In the realms, not all fortifications are walls of wood, stone and iron.
Forty worlds, only linked by the Rules of Engagement
Forty Worlds - held together by the Rules of Engagement
A stub, very much in development…
This alchemy shop has two faces - its above ground establishment which serves the general public with the typical love potions, cure-alls and whatnote, and a ‘secret’ below-ground operation which is where the real action is…
The Scratching Stone has always been an area of interest for the local people. A huge slab of granite with a top a couple of acres in area, it is out of place when compared with the other rock formations in the area. It has bore many names - Evenstone, the Great Altar, the Giant’s Dinnertable and others lost to time.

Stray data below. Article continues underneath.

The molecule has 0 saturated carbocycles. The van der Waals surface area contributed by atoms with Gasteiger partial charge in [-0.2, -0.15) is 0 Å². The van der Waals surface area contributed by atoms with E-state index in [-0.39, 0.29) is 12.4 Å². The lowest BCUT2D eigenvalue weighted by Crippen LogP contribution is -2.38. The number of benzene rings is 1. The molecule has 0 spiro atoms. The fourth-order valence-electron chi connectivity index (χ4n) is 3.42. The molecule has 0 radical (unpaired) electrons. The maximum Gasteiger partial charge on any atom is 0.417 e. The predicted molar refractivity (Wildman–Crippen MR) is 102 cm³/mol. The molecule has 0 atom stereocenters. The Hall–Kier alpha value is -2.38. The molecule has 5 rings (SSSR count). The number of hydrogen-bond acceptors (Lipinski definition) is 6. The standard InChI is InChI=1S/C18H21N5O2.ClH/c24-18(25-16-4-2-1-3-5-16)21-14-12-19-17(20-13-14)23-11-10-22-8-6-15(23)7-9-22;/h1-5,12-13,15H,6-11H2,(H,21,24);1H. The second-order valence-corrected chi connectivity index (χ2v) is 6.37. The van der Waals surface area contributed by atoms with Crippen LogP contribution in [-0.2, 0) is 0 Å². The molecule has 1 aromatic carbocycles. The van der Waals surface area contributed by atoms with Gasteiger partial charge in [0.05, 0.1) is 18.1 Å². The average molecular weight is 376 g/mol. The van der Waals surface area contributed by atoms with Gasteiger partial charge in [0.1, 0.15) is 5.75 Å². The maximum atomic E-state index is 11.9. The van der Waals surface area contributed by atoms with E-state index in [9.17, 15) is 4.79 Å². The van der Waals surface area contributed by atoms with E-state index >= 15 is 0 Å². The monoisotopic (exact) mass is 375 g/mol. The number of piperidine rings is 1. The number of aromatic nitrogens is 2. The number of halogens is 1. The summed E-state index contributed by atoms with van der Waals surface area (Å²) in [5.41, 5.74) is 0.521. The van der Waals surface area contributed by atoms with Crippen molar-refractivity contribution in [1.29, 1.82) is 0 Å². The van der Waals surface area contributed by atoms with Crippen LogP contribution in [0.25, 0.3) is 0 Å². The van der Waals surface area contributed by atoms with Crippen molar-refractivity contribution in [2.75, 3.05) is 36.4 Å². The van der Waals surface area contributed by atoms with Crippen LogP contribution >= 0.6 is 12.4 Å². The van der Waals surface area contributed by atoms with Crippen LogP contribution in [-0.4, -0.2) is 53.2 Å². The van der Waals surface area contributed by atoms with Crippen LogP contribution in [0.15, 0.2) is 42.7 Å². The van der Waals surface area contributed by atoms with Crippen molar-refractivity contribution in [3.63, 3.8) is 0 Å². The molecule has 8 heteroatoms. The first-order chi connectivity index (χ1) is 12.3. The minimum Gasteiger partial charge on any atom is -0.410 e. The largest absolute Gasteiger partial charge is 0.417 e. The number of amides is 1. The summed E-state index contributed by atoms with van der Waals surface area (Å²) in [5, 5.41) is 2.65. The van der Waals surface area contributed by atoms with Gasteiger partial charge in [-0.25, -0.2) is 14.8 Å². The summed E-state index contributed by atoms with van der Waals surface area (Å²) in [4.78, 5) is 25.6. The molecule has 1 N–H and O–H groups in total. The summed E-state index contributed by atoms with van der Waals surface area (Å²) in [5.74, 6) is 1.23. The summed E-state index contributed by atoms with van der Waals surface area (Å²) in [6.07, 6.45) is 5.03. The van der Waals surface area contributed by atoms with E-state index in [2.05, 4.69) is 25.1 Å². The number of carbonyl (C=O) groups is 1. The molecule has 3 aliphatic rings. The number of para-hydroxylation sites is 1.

The Grand Forge of Karak is known more generally as the Forge of Woe, for none can use it and remain untouched.
A vast city nearly built in ages past by a long-lost race of giants. Now the vast stone structure contains no less then three seperate kingdoms.
The seafaring people of the Southern Islands value their ships greatly, as do other maritime nations. However, they take the beliefs about ships a bit further. A ship's name is very important, once it is named it shouldn't be renamed anymore, ever; most renamed ships seem to fail sooner or later. Ships do not tolerate parts from other ships, a single board from a wrong source can cost sailors their lives, so it is said.
Most ships are identified as female, very few as male, though there is no tale of how their personality is identified; it has nothing to do with the name, for example. The Clarissa (a well-known male ship) is said to like good wine. So whenever sailors or passangers drink, they have to spill a glass for the ship, too. But that is only the most known example.